United States honors Ford under soaring arches of a cathedral

Americans remembered former President Gerald R. Ford on Tuesday for what he did not have pretensions, a scheming agenda, a great golf game as much as for the small-town authenticity he brought to the presidency.

In an elaborate national funeral service in Washington, D.C. and then more simply at his final homecoming in Grand Rapids, the 38th president was celebrated for treating politics as a calling rather than blood sport.

The last act of Ford's state funeral was playing out at his presidential museum, open throughout the night and Wednesday morning for the public to pay final respects. About 5,000 people an hour were filing past Ford's casket Tuesday night, waiting in line four hours on average, according to the National Guard.

Scouts came forward three by three and saluted by his casket to open 18 hours of visitation, before a final church service and Ford's hillside burial Wednesday afternoon.

The marching band from the University of Michigan, the school where he played football, greeted the White House jet carrying his casket, members of his family and others in the funeral party.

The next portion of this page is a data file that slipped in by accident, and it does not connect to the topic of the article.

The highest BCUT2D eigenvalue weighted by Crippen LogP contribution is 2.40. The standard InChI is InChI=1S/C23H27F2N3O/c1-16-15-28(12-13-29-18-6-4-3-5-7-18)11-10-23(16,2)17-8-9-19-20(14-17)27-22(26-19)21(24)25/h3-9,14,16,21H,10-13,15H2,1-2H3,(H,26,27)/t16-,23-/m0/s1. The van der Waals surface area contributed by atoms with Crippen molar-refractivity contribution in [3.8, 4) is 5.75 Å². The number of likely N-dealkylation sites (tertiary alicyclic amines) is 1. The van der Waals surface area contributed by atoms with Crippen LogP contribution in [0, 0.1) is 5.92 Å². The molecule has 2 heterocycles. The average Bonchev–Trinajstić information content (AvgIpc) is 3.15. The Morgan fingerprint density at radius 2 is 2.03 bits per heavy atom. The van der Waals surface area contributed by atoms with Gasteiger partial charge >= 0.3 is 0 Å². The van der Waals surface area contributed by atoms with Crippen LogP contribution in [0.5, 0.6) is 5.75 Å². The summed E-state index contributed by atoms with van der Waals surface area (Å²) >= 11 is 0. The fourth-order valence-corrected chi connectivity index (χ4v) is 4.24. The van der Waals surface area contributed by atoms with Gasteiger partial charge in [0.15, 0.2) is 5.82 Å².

The service in Washington unfolded in the spirit of one of its musical selections "Fanfare for the Common Man" as powerful people celebrated the modesty and humility of a leader propelled to the presidency by the Watergate crisis that drove predecessor Richard Nixon from office.

"In President Ford, the world saw the best of America, and America found a man whose character and leadership would bring calm and healing to one of the most divisive moments in our nation's history," President George W. Bush said in his eulogy, reports AP.

Bush's father, former President George H.W. Bush pierced the solemnity of the occasion by cracking gentle jokes about Ford's reputation as an errant golfer. He said Ford knew his golf game was getting better when he began hitting fewer spectators.

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